Cell phone antennas, radio receivers and GPS devices may one day go incognito. In a paper to appear in Physical Review Letters, Nader Engheta and Andrea Alù propose a new cloaking method that cancels out the electromagnetic waves bouncing off an object. The concept may ultimately lead to surreptitious sensors that can collect and send messages without detection.
“This is a fascinating paper addressing a very important challenge,” says physicist Nikolay Zheludev at the University of Southampton in England. “The result could have metrological, environmental and defense applications when the idea is developed as a practical device.”
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The new cloak manipulates electromagnetic waves — including light — not by blocking out the waves, but by working with them. Previous cloaks worked by diverting waves around an object. “We are asking the question, ‘Is it possible to put a layer around an object such that when a wave hits the object, the wave scatters less?’ ” says Engheta, of the University of Pennsylvania in Philadelphia.
Separately, the object and the cloak would both be visible. But the cloak would be designed so that when the two are together, the waves scattering off of both objects would add destructively. “If the cloak is designed properly, the effect is reduced, like a cancelling effect,” Engheta says. “It puts in balance the object and the cloak.”
The key is that electromagnetic waves still enter the cloaked area and hit the object — a requirement for an antenna to pick up a signal, for example. This feature is what separates the new work from other cloaking methods that completely isolate objects from the environment. “Some cloaks divert waves around an object. If you have a sensor in there, it won’t be able to measure the field,” says Engheta.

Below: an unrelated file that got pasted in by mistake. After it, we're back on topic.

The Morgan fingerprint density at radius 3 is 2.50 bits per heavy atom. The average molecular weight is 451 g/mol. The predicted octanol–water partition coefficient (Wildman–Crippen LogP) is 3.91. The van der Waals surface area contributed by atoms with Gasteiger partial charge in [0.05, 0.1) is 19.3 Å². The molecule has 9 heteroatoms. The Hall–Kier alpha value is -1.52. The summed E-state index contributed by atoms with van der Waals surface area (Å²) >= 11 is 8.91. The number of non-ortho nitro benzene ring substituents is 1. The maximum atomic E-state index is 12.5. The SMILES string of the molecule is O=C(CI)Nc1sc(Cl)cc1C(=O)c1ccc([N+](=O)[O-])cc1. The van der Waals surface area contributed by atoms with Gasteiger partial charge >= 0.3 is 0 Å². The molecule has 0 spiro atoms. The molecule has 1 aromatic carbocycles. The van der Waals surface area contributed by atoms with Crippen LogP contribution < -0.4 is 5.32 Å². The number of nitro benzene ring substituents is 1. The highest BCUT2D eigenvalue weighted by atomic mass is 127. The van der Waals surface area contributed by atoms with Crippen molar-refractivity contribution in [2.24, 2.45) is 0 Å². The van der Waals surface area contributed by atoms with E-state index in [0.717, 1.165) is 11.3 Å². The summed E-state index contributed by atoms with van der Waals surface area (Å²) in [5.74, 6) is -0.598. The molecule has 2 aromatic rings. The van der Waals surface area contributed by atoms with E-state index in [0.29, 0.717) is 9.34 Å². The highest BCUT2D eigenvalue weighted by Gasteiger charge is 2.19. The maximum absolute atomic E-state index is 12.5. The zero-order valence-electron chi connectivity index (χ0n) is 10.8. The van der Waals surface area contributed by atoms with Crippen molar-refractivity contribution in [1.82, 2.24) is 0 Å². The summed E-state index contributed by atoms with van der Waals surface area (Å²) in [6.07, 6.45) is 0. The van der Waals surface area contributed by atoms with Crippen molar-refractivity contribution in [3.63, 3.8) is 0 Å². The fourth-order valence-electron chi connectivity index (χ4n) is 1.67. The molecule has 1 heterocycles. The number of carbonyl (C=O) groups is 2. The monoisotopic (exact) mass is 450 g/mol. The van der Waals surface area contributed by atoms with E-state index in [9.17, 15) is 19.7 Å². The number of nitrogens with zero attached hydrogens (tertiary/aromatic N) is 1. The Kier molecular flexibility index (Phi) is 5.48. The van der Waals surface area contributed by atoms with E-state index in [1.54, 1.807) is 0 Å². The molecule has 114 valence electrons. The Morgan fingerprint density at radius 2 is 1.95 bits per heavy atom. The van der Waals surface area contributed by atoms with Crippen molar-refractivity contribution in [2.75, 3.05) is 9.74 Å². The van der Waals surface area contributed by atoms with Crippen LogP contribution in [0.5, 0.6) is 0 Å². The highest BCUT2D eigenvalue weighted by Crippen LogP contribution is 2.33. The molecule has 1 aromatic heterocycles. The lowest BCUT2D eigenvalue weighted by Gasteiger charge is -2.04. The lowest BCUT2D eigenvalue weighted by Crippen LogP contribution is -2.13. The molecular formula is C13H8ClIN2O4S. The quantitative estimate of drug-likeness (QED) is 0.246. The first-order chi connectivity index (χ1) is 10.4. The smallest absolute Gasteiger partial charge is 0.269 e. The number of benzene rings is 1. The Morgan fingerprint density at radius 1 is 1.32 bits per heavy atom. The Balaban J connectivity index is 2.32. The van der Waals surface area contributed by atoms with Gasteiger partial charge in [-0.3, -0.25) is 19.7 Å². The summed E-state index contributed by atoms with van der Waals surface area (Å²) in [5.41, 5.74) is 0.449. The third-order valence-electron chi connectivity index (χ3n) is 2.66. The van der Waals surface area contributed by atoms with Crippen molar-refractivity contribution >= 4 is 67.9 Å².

The cloak could also be designed to not interfere with certain types of outgoing waves (other than the ones being dampened), allowing the sensor to still send unperturbed messages.
“If you want to communicate, this is the cloak for you,” says John Pendry, a theoretical physicist at Imperial College London. In 2006, Pendry and his colleagues created the type of cloak that directs microwaves around an object. But he notes that isolating the object in this way would effectively rule out the option of sending or receiving signals.
A material with this new selective shielding ability “would be of great practical use,” Pendry says. Wrapping this type of cloak around devices perched on top of military vehicles could minimize telltale scattering while still allowing the sending and receiving of crucial messages.
Researchers have a long way to go before these cloaks become a reality. Each cloak has to be fine-tuned to suit the object it’s cloaking, and will probably work for only a small range of electromagnetic waves, Engheta says.
But the blueprint for the cloaks could work for any kind of electromagnetic waves, including light waves, radio waves and microwaves. “The concept is to scatter waves,” he says. “Whether you deal in microwaves or optics, the concept is similar.”